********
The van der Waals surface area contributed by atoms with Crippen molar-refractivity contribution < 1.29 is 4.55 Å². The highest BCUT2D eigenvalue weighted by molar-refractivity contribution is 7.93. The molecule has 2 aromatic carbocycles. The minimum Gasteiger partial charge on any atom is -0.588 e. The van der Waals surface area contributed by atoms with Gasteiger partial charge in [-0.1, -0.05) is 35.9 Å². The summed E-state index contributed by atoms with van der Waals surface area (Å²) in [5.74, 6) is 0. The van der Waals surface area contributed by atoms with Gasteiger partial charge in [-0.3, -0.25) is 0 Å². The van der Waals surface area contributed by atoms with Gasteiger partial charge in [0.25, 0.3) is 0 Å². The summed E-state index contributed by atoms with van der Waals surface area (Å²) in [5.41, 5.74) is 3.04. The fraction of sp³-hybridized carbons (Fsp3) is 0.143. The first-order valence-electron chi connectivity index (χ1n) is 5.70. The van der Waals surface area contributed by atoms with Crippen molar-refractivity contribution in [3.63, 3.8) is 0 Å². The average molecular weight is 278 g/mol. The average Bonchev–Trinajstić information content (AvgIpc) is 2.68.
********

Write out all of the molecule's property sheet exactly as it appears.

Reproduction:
The van der Waals surface area contributed by atoms with Crippen molar-refractivity contribution < 1.29 is 4.55 Å². The highest BCUT2D eigenvalue weighted by molar-refractivity contribution is 7.93. The molecule has 2 aromatic carbocycles. The minimum Gasteiger partial charge on any atom is -0.588 e. The van der Waals surface area contributed by atoms with Gasteiger partial charge in [-0.1, -0.05) is 35.9 Å². The summed E-state index contributed by atoms with van der Waals surface area (Å²) in [5.74, 6) is 0. The van der Waals surface area contributed by atoms with Gasteiger partial charge in [-0.3, -0.25) is 0 Å². The van der Waals surface area contributed by atoms with Gasteiger partial charge in [0.25, 0.3) is 0 Å². The summed E-state index contributed by atoms with van der Waals surface area (Å²) in [5.41, 5.74) is 3.04. The fraction of sp³-hybridized carbons (Fsp3) is 0.143. The first-order valence-electron chi connectivity index (χ1n) is 5.70. The van der Waals surface area contributed by atoms with Crippen molar-refractivity contribution in [3.63, 3.8) is 0 Å². The average molecular weight is 278 g/mol. The average Bonchev–Trinajstić information content (AvgIpc) is 2.68.